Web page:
Ignore the polls and the pundits

Matt Taibbi warns us that campaign conventional wisdom is dead but that no matter how wrong the pundits have been in the past, they always come back with renewed confidence and certainty that this time they have got it right, though often they never even acknowledge that they were ever wrong. This is because their function is not to analyze dispassionately what the candidates’ polices are and compare them, which would be a genuinely useful service, but to promote the establishment candidates and disparage all the rest. They are particularly vicious towards any candidate that challenges the pro-war, pro-business agenda of the two main parties, immediately declaring them to be unelectable or too extreme.

Bloomberg’s Jonathan Bernstein just published a new piece called, “Is Bernie Finished?” Citing Iowa poll numbers that show poor Sanders “essentially in a three person race for second” (he actually is in second, but whatever), its premise is that Bernie now rests “at the fringes of plausibility.” Worse, he could “fail to reach the delegate threshold” in Iowa, Nevada and South Carolina.

This is absurd, and the absurdity isn’t confined to coverage of Bernie Sanders. It’s early, and stupid, to be making pronouncements about any candidate’s viability.

It was silly back in December when a spate of pundits suddenly decided to run “worries abound” stories about Elizabeth Warren whose campaign months later is doing, surprise surprise, just fine.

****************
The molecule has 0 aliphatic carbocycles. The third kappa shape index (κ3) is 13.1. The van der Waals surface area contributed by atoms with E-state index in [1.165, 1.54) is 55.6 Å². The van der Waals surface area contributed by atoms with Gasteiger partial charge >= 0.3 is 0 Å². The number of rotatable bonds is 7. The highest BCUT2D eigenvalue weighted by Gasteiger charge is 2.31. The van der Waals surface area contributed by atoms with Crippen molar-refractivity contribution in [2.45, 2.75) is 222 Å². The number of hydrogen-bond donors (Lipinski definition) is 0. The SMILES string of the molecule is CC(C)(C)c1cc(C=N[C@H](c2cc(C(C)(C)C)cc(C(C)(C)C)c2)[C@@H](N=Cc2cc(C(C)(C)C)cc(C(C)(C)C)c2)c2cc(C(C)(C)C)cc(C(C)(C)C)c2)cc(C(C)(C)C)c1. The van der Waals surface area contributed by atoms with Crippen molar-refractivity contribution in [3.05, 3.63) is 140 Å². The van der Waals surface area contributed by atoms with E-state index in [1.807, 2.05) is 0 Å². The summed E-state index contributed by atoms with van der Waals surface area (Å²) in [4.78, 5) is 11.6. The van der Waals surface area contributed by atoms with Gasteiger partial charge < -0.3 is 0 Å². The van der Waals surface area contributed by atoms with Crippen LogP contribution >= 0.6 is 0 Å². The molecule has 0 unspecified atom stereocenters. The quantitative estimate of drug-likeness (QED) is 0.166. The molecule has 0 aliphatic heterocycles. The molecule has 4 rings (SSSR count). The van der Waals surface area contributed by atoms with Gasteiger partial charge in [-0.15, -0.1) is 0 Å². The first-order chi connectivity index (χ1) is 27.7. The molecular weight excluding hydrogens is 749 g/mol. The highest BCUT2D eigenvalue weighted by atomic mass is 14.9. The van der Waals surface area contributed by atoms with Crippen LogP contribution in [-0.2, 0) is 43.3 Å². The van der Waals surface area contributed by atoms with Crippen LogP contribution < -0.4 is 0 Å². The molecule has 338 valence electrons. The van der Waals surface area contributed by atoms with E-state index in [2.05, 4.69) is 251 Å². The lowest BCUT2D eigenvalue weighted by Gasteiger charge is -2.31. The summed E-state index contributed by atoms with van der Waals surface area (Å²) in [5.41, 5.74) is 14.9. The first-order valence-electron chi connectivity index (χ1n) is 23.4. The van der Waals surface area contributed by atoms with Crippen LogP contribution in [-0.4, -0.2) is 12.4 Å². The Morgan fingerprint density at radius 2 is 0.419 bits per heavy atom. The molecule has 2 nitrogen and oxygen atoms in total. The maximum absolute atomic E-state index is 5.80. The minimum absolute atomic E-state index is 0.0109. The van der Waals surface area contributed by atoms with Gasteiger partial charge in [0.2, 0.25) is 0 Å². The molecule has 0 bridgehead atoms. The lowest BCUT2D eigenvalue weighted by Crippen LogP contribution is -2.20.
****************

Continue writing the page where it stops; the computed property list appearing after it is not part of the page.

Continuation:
And it was ridiculous for the Washington Post to run four different stories in the span of a few winter days earlier this year about Sanders being a “one-hit wonder” whose moment had “come… and gone” and who was “no big deal the second time around.”

These stories are not based on anything. They’re space-filling guesses usually grounded in some grumbling personal complaint the outlet or pundit in question has about whatever politician they’re trashing.

It’s an annoying and condescending kind of campaign reportage. What makes it particularly ridiculous is that a lot of the people doing it were part of an epic face plant on the horse race front four years ago.

Bernstein should know. Four summers ago, when Trump was surging, he penned a piece under a headline, “No, Trump can’t win.” He meant the nomination, insisting (emphasis mine):

Everything we know about presidential nominations screams that Donald Trump has no chance of winning the Republicans’ nod.

Taibbi says that rather than sobering up after the last election debacle and re-thinking what was wrong with what they do, pundits dismissed their failure as due to a ‘black swan’ event, the label given an extremely unlikely event that is not expected to recur. He says that news consumers have wised up much more than the pundits.

Not only are news audiences sensitive to the fact that we suck even at our own degraded horse race form of guessing-game politics coverage, they see us as a conflicted part of the power structure whose opinions about candidate viability should probably be ignored on principle.

They realize we can make numbers say pretty much anything. They know if we wanted to, for instance, we could argue that centrist candidates are less electable, while the Bernies and Warrens of the world might be more so, as political economist Thomas Piketty recently did in a new study.